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Posted by on Oct 8, 2016 in Activities, Miscellaneous Activities | 3 comments

Pocket Cubes

Every once in a while a product comes along that causes my heart to skip a beat and my imagination to run wild as I think of all the possibilities. This is one of those products. While professional educators might call them Differentiated Learning Cubes, I call them Pocket Cubes. You will find them at teacher supply stores. I got mine at Mardels.

I’ve used cubes before in my Bible class to review lessons but they were pretty small and had no pockets. Since I had to write on the cube with a sharpie, they were not reusable except for that particular lesson. The other day, while visiting my son and his family, we went to a Bible study at a friend’s home. They had a cube that was purchased from the Dollar Tree and used basically the same way I had used my original small cubes. The differences were that these cubes were nice and big PLUS they had a little white board on each of the faces of the cubes so she could write on them, erase and write again. Much more useful than my original cubes. Plus, they were inexpensive.

My heart skipped a beat. My daughter in law and I set out to find me some of those amazing blocks. Well, apparently others saw the value of the blocks. They were out of stock at the local Dollar Tree and every Dollar Tree I visited. I decided to look online. I could not find what I wanted (probably because I didn’t know the technical term educators use for them. What I did find was even better. Our local Mardels had the amazing Differentiated Instruction Cubes…translation…pocket cubes. Cubes, the same size as the ones I was looking for with the little white board on the faces, but these had pockets. Clear pockets that I could put pictures or words in and could be switched out as many times as I wanted. I knew right away that this was the perfect addition to my stash of Bible class teaching tools.

Following are a couple of ideas describing how I have used them in class:

The blue cube has pictures of Bible stories we have been reviewing. Not the whole picture, but a very small part of the picture. For instance, the picture for Jonah has just the tale of the large fish, the picture of Moses has part of one of the tablets of stone the 10 commandments were written on. During class, one student rolls the cube to see which picture lands on top. The student then tells the story that the picture represents.
Pocket Cubes

The yellow cube has names of different books of the New Testament. There are a variety of ways this one can be used. I have done both the following: The student rolls the cube. He then reads the name of the book that lands on top and tells me which book comes after it. Or he tells me which book comes before it. He could also be asked to start at that book and tell the next 5 books. He could be asked to tell if the book is in the Old Testament or the New Testament. The books of the Bible can be changed out as often as you would like.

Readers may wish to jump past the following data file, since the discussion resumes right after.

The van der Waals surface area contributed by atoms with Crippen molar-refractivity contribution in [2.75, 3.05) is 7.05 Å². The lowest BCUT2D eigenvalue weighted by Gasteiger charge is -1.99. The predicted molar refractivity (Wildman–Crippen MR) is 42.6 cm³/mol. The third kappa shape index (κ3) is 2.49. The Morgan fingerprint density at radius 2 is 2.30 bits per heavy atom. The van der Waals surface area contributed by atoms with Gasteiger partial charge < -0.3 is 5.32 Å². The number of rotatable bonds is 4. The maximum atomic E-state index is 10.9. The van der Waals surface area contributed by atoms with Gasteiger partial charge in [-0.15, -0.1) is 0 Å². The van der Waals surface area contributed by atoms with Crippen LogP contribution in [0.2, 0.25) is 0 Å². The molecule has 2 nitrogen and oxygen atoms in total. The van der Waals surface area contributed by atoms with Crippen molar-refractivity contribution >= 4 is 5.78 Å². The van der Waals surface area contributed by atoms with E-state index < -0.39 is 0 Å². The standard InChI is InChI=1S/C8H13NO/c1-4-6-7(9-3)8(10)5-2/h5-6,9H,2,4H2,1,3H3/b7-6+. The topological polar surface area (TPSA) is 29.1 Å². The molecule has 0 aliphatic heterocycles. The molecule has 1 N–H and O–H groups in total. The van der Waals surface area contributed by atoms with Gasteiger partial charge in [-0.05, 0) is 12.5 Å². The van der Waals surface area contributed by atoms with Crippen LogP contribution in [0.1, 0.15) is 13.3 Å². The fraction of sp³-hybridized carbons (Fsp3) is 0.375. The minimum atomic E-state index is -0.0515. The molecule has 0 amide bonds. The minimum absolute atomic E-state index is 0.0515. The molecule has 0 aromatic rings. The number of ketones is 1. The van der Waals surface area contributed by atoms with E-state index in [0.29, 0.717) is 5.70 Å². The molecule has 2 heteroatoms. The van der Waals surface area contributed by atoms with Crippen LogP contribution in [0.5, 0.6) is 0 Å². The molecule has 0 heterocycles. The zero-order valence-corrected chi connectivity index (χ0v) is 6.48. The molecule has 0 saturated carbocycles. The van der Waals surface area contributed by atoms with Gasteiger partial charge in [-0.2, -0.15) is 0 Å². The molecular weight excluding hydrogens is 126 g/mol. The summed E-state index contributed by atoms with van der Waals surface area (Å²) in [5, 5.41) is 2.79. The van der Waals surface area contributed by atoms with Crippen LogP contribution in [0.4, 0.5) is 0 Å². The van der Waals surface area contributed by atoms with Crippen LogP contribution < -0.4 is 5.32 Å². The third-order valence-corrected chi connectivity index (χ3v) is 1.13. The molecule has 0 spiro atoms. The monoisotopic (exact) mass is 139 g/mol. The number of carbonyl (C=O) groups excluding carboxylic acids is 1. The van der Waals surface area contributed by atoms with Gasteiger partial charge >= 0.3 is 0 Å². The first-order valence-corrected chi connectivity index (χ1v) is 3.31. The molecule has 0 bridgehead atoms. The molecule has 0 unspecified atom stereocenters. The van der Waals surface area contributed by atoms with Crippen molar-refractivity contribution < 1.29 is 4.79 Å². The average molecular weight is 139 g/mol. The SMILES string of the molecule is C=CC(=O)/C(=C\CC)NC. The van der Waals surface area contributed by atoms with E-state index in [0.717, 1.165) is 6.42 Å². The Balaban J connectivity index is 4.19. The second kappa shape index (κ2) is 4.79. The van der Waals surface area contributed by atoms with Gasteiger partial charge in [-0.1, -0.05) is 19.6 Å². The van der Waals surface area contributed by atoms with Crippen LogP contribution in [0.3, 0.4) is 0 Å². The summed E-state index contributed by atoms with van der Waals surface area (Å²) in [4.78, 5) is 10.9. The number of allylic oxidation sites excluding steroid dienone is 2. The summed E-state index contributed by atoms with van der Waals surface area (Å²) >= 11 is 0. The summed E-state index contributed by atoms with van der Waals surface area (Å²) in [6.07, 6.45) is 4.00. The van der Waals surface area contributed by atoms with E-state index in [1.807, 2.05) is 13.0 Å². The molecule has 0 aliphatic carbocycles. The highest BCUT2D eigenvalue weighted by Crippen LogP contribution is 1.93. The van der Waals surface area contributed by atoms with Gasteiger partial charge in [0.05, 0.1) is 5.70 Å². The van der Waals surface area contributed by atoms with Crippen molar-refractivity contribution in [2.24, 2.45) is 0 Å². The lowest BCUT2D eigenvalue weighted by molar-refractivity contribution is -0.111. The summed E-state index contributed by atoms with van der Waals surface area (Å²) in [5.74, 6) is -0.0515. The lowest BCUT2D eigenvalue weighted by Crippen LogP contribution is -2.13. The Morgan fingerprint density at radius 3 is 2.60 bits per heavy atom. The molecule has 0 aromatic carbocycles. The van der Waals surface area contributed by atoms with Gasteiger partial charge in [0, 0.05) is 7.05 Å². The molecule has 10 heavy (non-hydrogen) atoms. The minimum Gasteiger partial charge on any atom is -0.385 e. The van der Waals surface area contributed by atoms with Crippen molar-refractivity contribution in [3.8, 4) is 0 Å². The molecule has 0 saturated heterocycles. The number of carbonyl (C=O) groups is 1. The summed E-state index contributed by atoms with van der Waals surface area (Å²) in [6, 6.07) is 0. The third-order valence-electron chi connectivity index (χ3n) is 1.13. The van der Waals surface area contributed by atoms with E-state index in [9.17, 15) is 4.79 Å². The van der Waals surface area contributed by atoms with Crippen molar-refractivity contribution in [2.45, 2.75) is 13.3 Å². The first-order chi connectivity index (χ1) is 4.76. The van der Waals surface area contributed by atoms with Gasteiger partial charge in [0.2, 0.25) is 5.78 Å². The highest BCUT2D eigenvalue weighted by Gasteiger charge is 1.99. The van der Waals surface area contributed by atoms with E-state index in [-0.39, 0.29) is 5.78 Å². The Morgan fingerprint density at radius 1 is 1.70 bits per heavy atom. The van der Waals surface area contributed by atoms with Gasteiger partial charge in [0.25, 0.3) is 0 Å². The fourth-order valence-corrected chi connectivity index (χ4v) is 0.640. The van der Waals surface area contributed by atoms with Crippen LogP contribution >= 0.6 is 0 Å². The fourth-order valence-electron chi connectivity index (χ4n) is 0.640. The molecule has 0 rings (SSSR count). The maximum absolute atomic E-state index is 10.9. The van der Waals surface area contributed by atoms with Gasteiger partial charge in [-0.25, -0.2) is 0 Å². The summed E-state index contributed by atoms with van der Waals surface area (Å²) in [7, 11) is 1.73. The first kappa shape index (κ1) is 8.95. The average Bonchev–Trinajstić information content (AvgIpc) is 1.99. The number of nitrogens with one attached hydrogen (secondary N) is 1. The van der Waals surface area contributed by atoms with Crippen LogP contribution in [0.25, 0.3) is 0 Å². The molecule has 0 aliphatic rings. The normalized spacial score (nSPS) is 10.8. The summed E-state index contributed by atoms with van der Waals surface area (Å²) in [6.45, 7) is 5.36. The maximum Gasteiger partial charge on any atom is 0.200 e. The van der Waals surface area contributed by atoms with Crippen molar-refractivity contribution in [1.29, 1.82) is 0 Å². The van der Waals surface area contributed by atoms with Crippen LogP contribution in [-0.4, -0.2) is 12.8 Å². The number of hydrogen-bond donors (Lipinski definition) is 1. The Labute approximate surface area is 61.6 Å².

Pocket Cubes

You can also use two cubes at the same time. On one cube are pictures of Bible stories we have recently studied. On the other cube are questions to answer about the stories. The student rolls two cubes and answers the question that is on top of one cube about the picture that is on top of the other cube.

Here are some examples:

Question asked:
What happened?

Picture shown:
Peter is arrested. Picture from the Peter Pop-up Book.
Pocket Cubes

Question asked:
Important people.

Picture shown:
Ananias and Sapphira. Picture from Lambsongs
Pocket Cubes

Question asked:
What can we learn?

Picture shown:
Lame man healed at Beautiful Gate. Picture from Acts Pop-up Book.
Pocket Cubes

Question asked:
Old or New? (Old Testament or New Testament?)

Picture shown:
Dorcas. Picture from Free Bible Images
Pocket Cubes

Other questions I used were:
What happened next?
What happened before?

You may be seeing the flaw to this activity like I did. I have an energetic class. Before taking the cubes to class for the first time, I was picturing in my mind how this would work. Visions of little boys throwing the cubes clear across the room kept popping into my head. We have a very large classroom. This could get out of hand rather quickly.

My solution? A hoola hoop. Imagine, if you will, the excitement of little 4, 5, and 6 year old boys when they see that their teacher has brought a hoola hoop to Bible class. All of a sudden this super strict teacher might not be so bad after all. They were thrilled.

Sadly, though, they soon discovered that the hoola hoop was only going to be used to contain the cube that they roll. If the cube rolls out of the hoop, they lose a turn. Sorry…no hoola hooping in Mrs Dow’s class.
Pocket Cubes

3 Comments

  1. Very cool idea. I would modify it for slightly older kids.

    • Thank you. There are lots of possibilities. I would love to see what you come up with.

Thank you for taking the time to comment.

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